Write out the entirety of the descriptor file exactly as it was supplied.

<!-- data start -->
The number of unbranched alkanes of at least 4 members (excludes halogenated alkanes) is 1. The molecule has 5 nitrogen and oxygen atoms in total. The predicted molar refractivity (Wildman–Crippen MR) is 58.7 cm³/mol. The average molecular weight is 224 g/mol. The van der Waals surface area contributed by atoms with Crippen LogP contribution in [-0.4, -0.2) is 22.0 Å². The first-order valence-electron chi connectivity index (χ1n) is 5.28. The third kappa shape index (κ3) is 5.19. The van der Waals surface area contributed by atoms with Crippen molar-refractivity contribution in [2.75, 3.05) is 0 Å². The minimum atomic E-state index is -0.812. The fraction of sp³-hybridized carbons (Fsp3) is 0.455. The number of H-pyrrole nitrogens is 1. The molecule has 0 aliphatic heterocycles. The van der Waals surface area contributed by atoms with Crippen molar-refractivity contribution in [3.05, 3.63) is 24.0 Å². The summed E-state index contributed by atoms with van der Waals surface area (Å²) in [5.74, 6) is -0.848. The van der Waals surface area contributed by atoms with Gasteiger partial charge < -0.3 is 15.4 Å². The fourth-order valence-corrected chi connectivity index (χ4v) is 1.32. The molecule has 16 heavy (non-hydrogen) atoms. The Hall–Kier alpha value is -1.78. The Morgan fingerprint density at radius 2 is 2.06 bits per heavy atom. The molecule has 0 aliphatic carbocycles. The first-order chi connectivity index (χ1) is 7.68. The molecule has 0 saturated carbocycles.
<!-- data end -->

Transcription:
The number of unbranched alkanes of at least 4 members (excludes halogenated alkanes) is 1. The molecule has 5 nitrogen and oxygen atoms in total. The predicted molar refractivity (Wildman–Crippen MR) is 58.7 cm³/mol. The average molecular weight is 224 g/mol. The van der Waals surface area contributed by atoms with Crippen LogP contribution in [-0.4, -0.2) is 22.0 Å². The first-order valence-electron chi connectivity index (χ1n) is 5.28. The third kappa shape index (κ3) is 5.19. The van der Waals surface area contributed by atoms with Crippen molar-refractivity contribution in [2.75, 3.05) is 0 Å². The minimum atomic E-state index is -0.812. The fraction of sp³-hybridized carbons (Fsp3) is 0.455. The number of H-pyrrole nitrogens is 1. The molecule has 0 aliphatic heterocycles. The van der Waals surface area contributed by atoms with Crippen molar-refractivity contribution in [3.05, 3.63) is 24.0 Å². The summed E-state index contributed by atoms with van der Waals surface area (Å²) in [5.74, 6) is -0.848. The van der Waals surface area contributed by atoms with Gasteiger partial charge < -0.3 is 15.4 Å². The fourth-order valence-corrected chi connectivity index (χ4v) is 1.32. The molecule has 16 heavy (non-hydrogen) atoms. The Hall–Kier alpha value is -1.78. The Morgan fingerprint density at radius 2 is 2.06 bits per heavy atom. The molecule has 0 aliphatic carbocycles. The first-order chi connectivity index (χ1) is 7.68. The molecule has 0 saturated carbocycles.